Those We’ve Lost
He took memorable photographs of the civil rights movement for The Birmingham News. But behind the scenes he was building dubious relationships with law enforcement.
The reporter and photographer Tom Lankford in an undated photo. He fostered a transactional relationship with the police and the F.B.I. that granted him access to scoops other reporters could only dream of landing.Credit…via Dawn Bowling
- Published Jan. 15, 2021Updated Jan. 17, 2021
Tom Lankford, who as a reporter for The Birmingham News took some of the most memorable photos of the civil rights era even as he worked hand in glove with the city’s police department and the F.B.I., sometimes landing scoops in exchange for things like wiretapping members of the Rev. Dr. Martin Luther King Jr.’s family, died on Dec. 31 in a hospital in Gadsden, Ala., about 50 miles northeast of Birmingham. He was 85.
The cause was complications of Covid-19, his daughter Dawn Bowling said.
As a young reporter and photographer assigned to the police beat at The News, Birmingham’s afternoon newspaper, Mr. Lankford was seemingly everywhere during the tumultuous early 1960s, including in 1961, when members of the Ku Klux Klan attacked Freedom Riders in Birmingham, and in 1965, when John Lewis led hundreds of marchers across the Edmund Pettus Bridge in Selma, only to be assaulted by state troopers in what became known as Bloody Sunday. His photos of these and other events have become landmark images of the struggle against Jim Crow laws.
But all along, he was also developing a close transactional relationship with Birmingham’s police department under Eugene Connor, known as Bull, the racist public safety commissioner. As he later recounted to historians, he would ride shotgun on police raids, taking photographs that painted officers in a positive light while incriminating Mr. Connor’s enemies, Black and white. In exchange he was given access to scoops that other reporters could only dream of landing.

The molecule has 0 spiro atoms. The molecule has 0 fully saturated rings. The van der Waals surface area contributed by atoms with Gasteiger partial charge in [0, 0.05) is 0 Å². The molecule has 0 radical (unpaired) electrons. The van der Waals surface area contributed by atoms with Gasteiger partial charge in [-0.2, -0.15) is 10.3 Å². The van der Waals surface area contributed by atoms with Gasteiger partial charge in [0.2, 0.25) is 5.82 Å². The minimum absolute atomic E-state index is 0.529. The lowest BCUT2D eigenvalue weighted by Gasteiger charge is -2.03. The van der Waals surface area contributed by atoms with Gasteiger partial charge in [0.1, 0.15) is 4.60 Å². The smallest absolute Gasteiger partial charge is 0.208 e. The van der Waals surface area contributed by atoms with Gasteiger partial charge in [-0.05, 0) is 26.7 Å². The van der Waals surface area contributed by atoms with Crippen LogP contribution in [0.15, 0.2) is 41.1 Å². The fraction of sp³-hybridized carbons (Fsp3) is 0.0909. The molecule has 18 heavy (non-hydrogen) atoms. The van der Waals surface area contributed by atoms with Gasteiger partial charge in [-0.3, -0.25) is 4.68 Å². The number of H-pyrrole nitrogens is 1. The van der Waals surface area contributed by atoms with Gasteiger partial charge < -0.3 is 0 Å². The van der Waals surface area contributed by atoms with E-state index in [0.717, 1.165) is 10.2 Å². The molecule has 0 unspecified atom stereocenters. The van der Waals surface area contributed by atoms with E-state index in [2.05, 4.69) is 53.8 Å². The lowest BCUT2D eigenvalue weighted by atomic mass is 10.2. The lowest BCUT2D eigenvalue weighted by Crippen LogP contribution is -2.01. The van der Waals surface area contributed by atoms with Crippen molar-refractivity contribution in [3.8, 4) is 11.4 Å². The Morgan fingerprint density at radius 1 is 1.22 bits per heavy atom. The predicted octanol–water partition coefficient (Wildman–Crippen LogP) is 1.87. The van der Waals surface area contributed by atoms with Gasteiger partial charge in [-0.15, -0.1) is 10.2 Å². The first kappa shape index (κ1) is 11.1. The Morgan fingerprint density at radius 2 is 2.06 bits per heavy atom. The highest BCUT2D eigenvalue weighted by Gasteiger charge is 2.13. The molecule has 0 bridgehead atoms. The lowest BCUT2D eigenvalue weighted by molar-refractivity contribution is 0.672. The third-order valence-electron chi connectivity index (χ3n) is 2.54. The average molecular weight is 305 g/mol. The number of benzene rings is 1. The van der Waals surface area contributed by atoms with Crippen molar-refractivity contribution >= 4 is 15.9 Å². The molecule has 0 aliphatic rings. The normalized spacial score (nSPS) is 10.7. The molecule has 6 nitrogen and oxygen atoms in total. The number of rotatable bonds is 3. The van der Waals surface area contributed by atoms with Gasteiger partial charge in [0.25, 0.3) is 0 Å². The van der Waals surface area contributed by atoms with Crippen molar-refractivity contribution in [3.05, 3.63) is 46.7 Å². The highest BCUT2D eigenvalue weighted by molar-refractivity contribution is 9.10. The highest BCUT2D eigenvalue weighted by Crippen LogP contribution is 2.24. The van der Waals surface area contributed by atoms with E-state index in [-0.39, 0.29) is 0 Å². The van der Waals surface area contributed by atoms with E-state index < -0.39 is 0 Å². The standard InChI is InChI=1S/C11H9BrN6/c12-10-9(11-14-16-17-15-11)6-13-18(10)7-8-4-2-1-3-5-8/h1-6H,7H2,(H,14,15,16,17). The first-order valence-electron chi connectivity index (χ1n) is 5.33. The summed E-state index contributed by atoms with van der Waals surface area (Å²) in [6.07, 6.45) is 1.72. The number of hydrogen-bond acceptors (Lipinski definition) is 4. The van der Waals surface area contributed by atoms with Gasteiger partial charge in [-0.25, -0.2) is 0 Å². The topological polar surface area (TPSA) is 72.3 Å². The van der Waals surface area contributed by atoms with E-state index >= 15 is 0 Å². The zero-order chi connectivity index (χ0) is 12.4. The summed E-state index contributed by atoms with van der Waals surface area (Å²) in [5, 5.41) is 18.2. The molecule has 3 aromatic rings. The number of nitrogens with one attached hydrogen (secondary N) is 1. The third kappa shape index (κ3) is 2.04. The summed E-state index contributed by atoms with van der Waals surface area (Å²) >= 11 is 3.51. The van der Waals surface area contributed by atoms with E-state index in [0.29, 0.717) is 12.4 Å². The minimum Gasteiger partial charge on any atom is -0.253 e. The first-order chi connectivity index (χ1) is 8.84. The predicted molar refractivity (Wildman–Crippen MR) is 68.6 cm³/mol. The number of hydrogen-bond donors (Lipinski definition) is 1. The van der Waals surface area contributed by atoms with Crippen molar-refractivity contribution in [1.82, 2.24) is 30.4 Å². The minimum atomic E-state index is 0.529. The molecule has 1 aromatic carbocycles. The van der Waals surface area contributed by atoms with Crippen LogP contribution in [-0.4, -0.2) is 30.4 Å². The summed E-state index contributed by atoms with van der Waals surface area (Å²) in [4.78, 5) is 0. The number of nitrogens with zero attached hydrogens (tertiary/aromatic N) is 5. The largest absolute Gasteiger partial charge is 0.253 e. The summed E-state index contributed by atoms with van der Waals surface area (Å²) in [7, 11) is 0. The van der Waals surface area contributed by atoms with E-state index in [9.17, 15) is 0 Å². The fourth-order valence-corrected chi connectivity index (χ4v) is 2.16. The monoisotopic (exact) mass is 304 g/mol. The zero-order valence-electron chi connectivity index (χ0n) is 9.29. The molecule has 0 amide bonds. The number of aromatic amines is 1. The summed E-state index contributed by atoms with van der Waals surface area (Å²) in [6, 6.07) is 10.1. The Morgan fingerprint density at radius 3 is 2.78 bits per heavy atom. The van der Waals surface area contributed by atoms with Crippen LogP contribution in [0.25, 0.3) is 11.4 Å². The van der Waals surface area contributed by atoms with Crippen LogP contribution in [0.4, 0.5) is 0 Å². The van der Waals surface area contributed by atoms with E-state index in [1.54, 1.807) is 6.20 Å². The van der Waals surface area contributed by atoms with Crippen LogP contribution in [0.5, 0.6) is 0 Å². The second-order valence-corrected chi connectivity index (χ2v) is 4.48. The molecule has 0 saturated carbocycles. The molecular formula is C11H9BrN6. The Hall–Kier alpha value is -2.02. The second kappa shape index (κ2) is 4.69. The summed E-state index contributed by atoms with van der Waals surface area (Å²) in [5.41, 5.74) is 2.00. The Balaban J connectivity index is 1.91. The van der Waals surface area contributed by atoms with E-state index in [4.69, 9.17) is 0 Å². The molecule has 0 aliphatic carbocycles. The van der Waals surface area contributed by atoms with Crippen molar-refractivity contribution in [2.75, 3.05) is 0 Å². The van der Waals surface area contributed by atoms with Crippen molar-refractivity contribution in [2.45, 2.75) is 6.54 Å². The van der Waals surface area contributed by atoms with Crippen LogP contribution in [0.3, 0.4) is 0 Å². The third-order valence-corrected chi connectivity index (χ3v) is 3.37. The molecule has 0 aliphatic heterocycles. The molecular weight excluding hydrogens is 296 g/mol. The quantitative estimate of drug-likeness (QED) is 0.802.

ImageOne of Mr. Lankford’s many photographs of the civil rights movement showed John Lewis, right, leading hundreds of marchers across the Edmund Pettus Bridge in Selma, Ala., in 1965.Credit…Tom Lankford/The Birmingham News, via Associated Press
On one occasion, those ties probably saved his life. During the assault on the Freedom Riders in Birmingham, a group of Klansmen, seeing Mr. Lankford shooting pictures, dragged him into an alley. But before they could hit him, another Klansman said not to touch him, because he was “Bull’s boy.” They left him alone but took the film from his camera; one of them offered him a dollar as compensation, according to Diane McWhorter, who interviewed Mr. Lankford for the 2013 edition of her book “Carry Me Home: Birmingham, Alabama, the Climactic Battle of the Civil Rights Revolution.”